For the first SVG resource to implement, we chose the SVG <clip-path> element, so we landed RenderSVGResourceClipper. To comply with the specification, the RenderSVGResourceClipper implementation produces 1-bit masks and uses a special rendering mode:

  • fill-opacity/stroke-opacity/opacity set to 1
  • masker/filter not applied when rendering the children
  • fill set to solid black and stroke set to none

The initial implementation did not use caching of ImageBuffers for clipping, but relied on Porter-Duff DestinationIn/SourceOver compositing operations to achieve the same effect, but faster. By integrating RenderSVGResourceClipper properly into RenderLayer, it aligned SVG clipping with HTML/CSS clipping.

Finally, the implementation prefers a pure clipping solution internally, as in legacy rendering, but for more complicated clip-paths (for example when the clip-path involves text content), a fallback to a mask is done.

Resource invalidation handling

After introducing the first SVG resource (RenderSVGResourceClipper), we noticed some issues with handling invalidations for it, such as adding to clip-path contents. In the legacy engine, invalidations have been handled through layouting. This caused various problems: for one, it could cause calling the setNeedsLayout method from within layout, which meant the invalidation chain depended on the DOM order.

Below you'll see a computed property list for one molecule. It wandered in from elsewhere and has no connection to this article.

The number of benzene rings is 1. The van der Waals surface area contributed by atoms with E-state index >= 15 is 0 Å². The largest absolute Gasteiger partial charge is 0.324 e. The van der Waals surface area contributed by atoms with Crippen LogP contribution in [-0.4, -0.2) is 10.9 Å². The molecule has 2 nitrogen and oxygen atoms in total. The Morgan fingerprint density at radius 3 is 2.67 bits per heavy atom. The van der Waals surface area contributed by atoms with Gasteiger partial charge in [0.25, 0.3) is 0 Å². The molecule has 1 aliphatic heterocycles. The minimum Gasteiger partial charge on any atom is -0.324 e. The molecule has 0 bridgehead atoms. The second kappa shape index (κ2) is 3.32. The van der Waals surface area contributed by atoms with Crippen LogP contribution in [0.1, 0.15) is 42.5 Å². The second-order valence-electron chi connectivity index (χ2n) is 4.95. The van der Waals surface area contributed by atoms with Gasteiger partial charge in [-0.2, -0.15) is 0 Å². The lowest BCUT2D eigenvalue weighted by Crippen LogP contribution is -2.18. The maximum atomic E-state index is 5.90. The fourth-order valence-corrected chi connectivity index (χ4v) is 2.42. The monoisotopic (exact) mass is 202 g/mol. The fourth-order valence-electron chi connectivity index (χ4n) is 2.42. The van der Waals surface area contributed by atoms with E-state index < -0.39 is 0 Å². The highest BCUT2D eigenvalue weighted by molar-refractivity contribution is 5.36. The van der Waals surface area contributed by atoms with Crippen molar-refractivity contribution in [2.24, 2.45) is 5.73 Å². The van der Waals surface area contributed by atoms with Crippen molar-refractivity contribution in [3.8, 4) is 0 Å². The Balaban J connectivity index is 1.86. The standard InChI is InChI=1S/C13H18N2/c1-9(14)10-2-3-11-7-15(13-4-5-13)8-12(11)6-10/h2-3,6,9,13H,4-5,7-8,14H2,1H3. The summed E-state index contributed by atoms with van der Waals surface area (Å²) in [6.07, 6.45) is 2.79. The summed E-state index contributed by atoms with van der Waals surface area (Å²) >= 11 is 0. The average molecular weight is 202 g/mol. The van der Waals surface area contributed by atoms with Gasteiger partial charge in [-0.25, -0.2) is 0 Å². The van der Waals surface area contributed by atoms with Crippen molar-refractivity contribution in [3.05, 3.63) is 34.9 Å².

In November 2023, an implementation landed that avoided using layout for resource invalidation. Instead, on dynamic updates, the style system is used to determine the appropriate action:

  • For non resources, changes that cause renderer geometry changes, like changing the x value of a <rect> element, still require a relayout. For visual changes not affecting geometry, like changing the fill color of a <rect>, a repaint action is enough.
  • For resources, the resource is invalidated/updated with the change and any of its clients are repainted using the new resource.

Support for masks

With improved support for SVG resource invalidation, in late November 2023 we were ready to upstream support for the next SVG resource, RenderSVGResourceMasker.

Like the support for clip-path, RenderSVGResourceMasker started out without caching image buffers and relied on creating temporary image buffers at rendering time. Mask content invalidations/changes were supported out of the box since we had improved resource invalidation handling (see above).

Support for gradients